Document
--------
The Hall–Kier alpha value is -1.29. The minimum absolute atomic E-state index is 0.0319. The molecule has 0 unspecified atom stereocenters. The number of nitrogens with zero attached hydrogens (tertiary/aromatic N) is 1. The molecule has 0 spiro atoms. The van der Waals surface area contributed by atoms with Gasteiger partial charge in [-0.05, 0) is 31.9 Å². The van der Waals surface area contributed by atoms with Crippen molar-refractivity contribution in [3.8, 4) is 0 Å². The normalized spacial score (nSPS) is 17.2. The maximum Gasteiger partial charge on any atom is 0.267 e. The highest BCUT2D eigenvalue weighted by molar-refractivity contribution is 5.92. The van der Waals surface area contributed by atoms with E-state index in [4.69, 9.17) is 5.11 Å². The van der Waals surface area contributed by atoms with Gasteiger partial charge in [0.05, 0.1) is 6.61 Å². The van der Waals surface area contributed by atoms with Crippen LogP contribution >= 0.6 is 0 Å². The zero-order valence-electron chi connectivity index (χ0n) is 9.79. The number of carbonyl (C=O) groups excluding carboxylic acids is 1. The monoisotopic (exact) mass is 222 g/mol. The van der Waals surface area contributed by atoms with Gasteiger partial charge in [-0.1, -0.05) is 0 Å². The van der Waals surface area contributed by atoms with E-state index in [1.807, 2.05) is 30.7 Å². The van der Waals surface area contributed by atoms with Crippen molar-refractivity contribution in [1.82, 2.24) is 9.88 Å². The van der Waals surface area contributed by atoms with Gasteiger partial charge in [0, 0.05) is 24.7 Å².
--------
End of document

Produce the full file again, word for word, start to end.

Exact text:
The Hall–Kier alpha value is -1.29. The minimum absolute atomic E-state index is 0.0319. The molecule has 0 unspecified atom stereocenters. The number of nitrogens with zero attached hydrogens (tertiary/aromatic N) is 1. The molecule has 0 spiro atoms. The van der Waals surface area contributed by atoms with Gasteiger partial charge in [-0.05, 0) is 31.9 Å². The van der Waals surface area contributed by atoms with Crippen molar-refractivity contribution in [3.8, 4) is 0 Å². The normalized spacial score (nSPS) is 17.2. The maximum Gasteiger partial charge on any atom is 0.267 e. The highest BCUT2D eigenvalue weighted by molar-refractivity contribution is 5.92. The van der Waals surface area contributed by atoms with E-state index in [4.69, 9.17) is 5.11 Å². The van der Waals surface area contributed by atoms with Gasteiger partial charge in [0.05, 0.1) is 6.61 Å². The van der Waals surface area contributed by atoms with Crippen LogP contribution >= 0.6 is 0 Å². The zero-order valence-electron chi connectivity index (χ0n) is 9.79. The number of carbonyl (C=O) groups excluding carboxylic acids is 1. The monoisotopic (exact) mass is 222 g/mol. The van der Waals surface area contributed by atoms with Gasteiger partial charge in [-0.1, -0.05) is 0 Å². The van der Waals surface area contributed by atoms with E-state index in [1.807, 2.05) is 30.7 Å². The van der Waals surface area contributed by atoms with Crippen molar-refractivity contribution in [1.82, 2.24) is 9.88 Å². The van der Waals surface area contributed by atoms with Gasteiger partial charge in [0, 0.05) is 24.7 Å².